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Green Beret Singled Out For Blame In Niger Ambush Probe Recommended For Silver Star
The U.S. Army Special Forces team leader upon whom the Pentagon has heaped much of the blame for a deadly ambush in Niger last October may also be awarded a Silver Star for his heroic actions that day, the New York Times reported on Aug. 23.
- Army commanders have recommended that Capt. Michael Perozeni receive the military’s third-highest valor award for the gallantry he displayed when his 11-man team came under attack by dozens of Islamist militants on Oct. 4, 2017, according to an internal Special Operations Command report attained by the Times.
- The ambush occurred outside the village of Tongo Tongo, where Operational Detachment Alpha Team 3212 had stopped for water following a kill-or-capture mission that turned up nothing. The team was accompanied by 30 Nigerian soldiers.
- Four members of ODA 3212 were killed in the ensuing firefight, which lasted hours and was captured in helmet camera footage that later appeared in an ISIS propaganda video. Perozeni was shot in the attack but survived
- Two of the soldiers killed in the battle are being considered for the Distinguished Service Cross and the other two have been recommended for the Silver Star, according to the Times.
- Perozeni’s Silver Star nomination sharply contrasts with the summary of a U.S. Africa Command report released to the public in May that implied Perozeni and another junior officer had imperiled ODA 3212 by mischaracterizing its mission that day in a planning document. The summary stated that the officers described the mission as a trip to meet tribal elders rather than a counterterrorism mission, which would have required higher approval and a much larger contingent of troops.
- The planning document “contributed to a general lack of situational awareness and command oversight at every echelon," according to the AFRICOM investigation. However, as the Times noted, the summary did not mention the fact that “Perozeni had pushed back against the part of the mission that would eventually turn deadly,” nor did it “directly [attribute] any blame to senior leadership.”
- A Defense Department official told the Times that “it was doubtful that Captain Perozeni could be considered for the honor if his misleading mission plan had been a significant error, or had led to the deadly attack.”
A fire broke out on a Navy amphibious assault ship Thursday night, leaving 11 sailors with minor injuries.
Sailors aboard the amphibious assault ship Iwo Jima reported smoke in the cargo hold at 11:45 p.m. The ship was pierside at Naval Station Mayport, Florida, where it's undergoing maintenance.
Supreme Court to consider whether military personnel can be prosecuted for rape long after the crime occurred
WASHINGTON (Reuters) - The U.S. Supreme Court on Friday agreed to consider whether military personnel can be prosecuted for rape long after the crime occurred in an appeal by President Donald Trump's administration of a lower court ruling that overturned the rape conviction of an Air Force captain.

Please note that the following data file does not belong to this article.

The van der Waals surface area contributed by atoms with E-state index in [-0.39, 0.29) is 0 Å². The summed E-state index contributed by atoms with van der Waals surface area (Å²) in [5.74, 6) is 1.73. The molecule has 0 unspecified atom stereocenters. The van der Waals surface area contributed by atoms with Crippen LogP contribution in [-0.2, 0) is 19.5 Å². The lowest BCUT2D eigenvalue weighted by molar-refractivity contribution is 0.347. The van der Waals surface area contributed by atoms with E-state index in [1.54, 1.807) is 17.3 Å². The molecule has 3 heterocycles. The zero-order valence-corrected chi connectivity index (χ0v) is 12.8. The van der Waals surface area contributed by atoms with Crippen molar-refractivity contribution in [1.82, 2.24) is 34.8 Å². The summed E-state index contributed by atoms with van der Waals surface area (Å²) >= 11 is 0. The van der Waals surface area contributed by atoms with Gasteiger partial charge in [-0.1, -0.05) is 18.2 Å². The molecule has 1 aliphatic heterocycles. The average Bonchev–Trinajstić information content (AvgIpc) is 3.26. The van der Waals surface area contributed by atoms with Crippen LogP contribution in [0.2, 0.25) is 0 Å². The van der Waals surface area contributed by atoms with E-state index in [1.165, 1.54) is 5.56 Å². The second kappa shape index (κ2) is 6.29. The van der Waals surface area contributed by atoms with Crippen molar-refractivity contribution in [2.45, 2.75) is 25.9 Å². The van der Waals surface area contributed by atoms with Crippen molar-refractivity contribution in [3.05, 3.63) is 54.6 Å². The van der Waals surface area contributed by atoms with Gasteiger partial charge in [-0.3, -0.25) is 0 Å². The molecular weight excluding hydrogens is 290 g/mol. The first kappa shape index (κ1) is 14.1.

Little girls everywhere will soon have the chance to play with a set of classic little green Army soldiers that actually reflect the presence of women in the armed forces.
My brother earned the Medal of Honor for saving countless lives — but only after he was left for dead
"As I learned while researching a book about John, the SEAL ground commander, Cmdr. Tim Szymanski, had stupidly and with great hubris insisted on insertion being that night."
Editor's Note: The following is an op-ed. The opinions expressed are those of the author, and do not necessarily reflect the views of Task & Purpose.
Air Force Master Sgt. John "Chappy" Chapman is my brother. As one of an elite group, Air Force Combat Control — the deadliest and most badass band of brothers to walk a battlefield — John gave his life on March 4, 2002 for brothers he never knew.
They were the brave men who comprised a Quick Reaction Force (QRF) that had been called in to rescue the SEAL Team 6 team (Mako-30) with whom he had been embedded, which left him behind on Takur Ghar, a desolate mountain in Afghanistan that topped out at over 10,000 feet.
As I learned while researching a book about John, the SEAL ground commander, Cmdr. Tim Szymanski, had stupidly and with great hubris insisted on insertion being that night. After many delays, the mission should and could have been pushed one day, but Szymanski ordered the team to proceed as planned, and Britt "Slab" Slabinski, John's team leader, fell into step after another SEAL team refused the mission.
But the "plan" went even more south when they made the rookie move to insert directly atop the mountain — right into the hands of the bad guys they knew were there.
The leader of a Chicago-area street gang has been arrested and charged with attempting to aid the ISIS terrorist group, the Department of Justice said Friday.
Jason Brown, also known as "Abdul Ja'Me," allegedly gave $500 on three separate occasions in 2019 to a confidential informant Brown believed would then wire it to an ISIS fighter engaged in combat in Syria. The purported ISIS fighter was actually an undercover law enforcement officer, according to a DoJ news release.